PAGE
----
Figure 4: Screenshots of Elizabeth’s Instagram page

Use of Website Presence

Elizabeth has a personal website which she asked other people to make for her. It is a simple WordPress site which she can add pictures to.  She would like to change her website if possible, and she also mentioned it is expensive to hire someone to do it. 

Figure 5: The screenshot of Elizabeth’s website


  • Elizabeth has a payment card reader. She would like to open an online store if possible, but currently she has not got time to do that as she is busy with exhibitions. 

    Every year, she tries to get some professional photographer to take photos of her work. It costs her about £300-400. It is good to have a set of professional photos when she applies for shows. The photographer will usually send pictures to Elizabeth by Dropbox.

    Overall, Elizabeth has applied some digital platforms in her craft activities. She uses a small-sized electric kiln in the making and social media such as Instagram to promote her craft activities. She also uses a mobile phone and computer to help her deal with emails and proposals for the exhibition.


Figure 6: Elizabeth’s craft work

Elizabeth likes to make and has a qualification in Art & Design. She likes to make her own things, and was inspired by Lucie Rie, a famous artist in the 1950s-60s, when she saw the artist’s exhibition. Although she knows it is a bit of risk to be a maker, she goes for it, rents a studio, makes a collection, prepares photos and applies for exhibitions. She feels lucky that big exhibitions and shows accept her work. She prefers to do something that has a higher level, like an exhibition rather a little market or fair. She thinks middle aged people would be more likely to buy her work, partly because it is expensive compared to IKEA – people who have disposable income and more likely to purchase hand-made craft.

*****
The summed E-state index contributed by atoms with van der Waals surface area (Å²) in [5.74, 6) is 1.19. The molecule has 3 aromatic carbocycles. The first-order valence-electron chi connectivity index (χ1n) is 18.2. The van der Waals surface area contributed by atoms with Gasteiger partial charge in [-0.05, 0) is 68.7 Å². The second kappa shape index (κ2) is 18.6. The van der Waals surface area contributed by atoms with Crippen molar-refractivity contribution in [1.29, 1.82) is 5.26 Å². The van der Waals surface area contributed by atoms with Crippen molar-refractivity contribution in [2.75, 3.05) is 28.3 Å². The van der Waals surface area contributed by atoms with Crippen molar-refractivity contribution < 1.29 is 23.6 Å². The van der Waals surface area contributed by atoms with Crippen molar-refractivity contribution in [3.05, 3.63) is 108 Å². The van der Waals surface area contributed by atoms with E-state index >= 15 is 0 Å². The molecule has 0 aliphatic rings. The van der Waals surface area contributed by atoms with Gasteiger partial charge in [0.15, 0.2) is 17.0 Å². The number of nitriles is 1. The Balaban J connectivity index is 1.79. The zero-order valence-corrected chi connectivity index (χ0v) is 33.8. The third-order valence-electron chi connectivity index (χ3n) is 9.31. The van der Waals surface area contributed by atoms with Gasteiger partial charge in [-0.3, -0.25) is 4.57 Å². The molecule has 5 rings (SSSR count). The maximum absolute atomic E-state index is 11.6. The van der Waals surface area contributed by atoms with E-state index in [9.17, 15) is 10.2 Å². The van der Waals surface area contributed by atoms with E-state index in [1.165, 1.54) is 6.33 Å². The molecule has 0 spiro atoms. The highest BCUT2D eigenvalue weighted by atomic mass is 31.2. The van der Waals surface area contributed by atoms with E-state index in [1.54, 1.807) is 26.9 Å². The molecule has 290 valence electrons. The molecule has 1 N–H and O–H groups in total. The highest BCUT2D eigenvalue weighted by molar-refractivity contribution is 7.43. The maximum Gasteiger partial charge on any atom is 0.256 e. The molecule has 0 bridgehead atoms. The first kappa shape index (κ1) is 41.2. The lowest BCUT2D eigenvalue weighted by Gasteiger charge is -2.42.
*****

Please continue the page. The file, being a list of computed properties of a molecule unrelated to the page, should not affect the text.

Elizabeth is a ceramic artist. She is open to digital technologies and would like to know more. However, she would like to use the traditional hand-made way in her making at this stage. She likes quiet, and her work gives people a sense of tranquillity and peacefulness. She has a radio and listens to radio London when she is making. She uses computers to write proposals and apply for funding and exhibitions, and uses Dropbox to receive photos of her work taken by a professional photographer. She prefers to apply for exhibitions and shows which have a higher level rather than markets and fairs. She has Instagram, and she likes to see comments on it.


Please visit the following sites to find out more about Elizabeth Renton:  




Contact Us has been produced by the project research team at Queen Mary University of London, UK, and Hunan University, China.

Contact E-mail:

For more information or to speak to the craft research team, please contact:

Prof. Nick Bryan-Kinns

School of Electronic Engineering and Computer Science
Queen Mary University of London
London E1 4NS

Prof. Hao Tan

School of Design, Hunan University
Yuelu Mountain, Changsha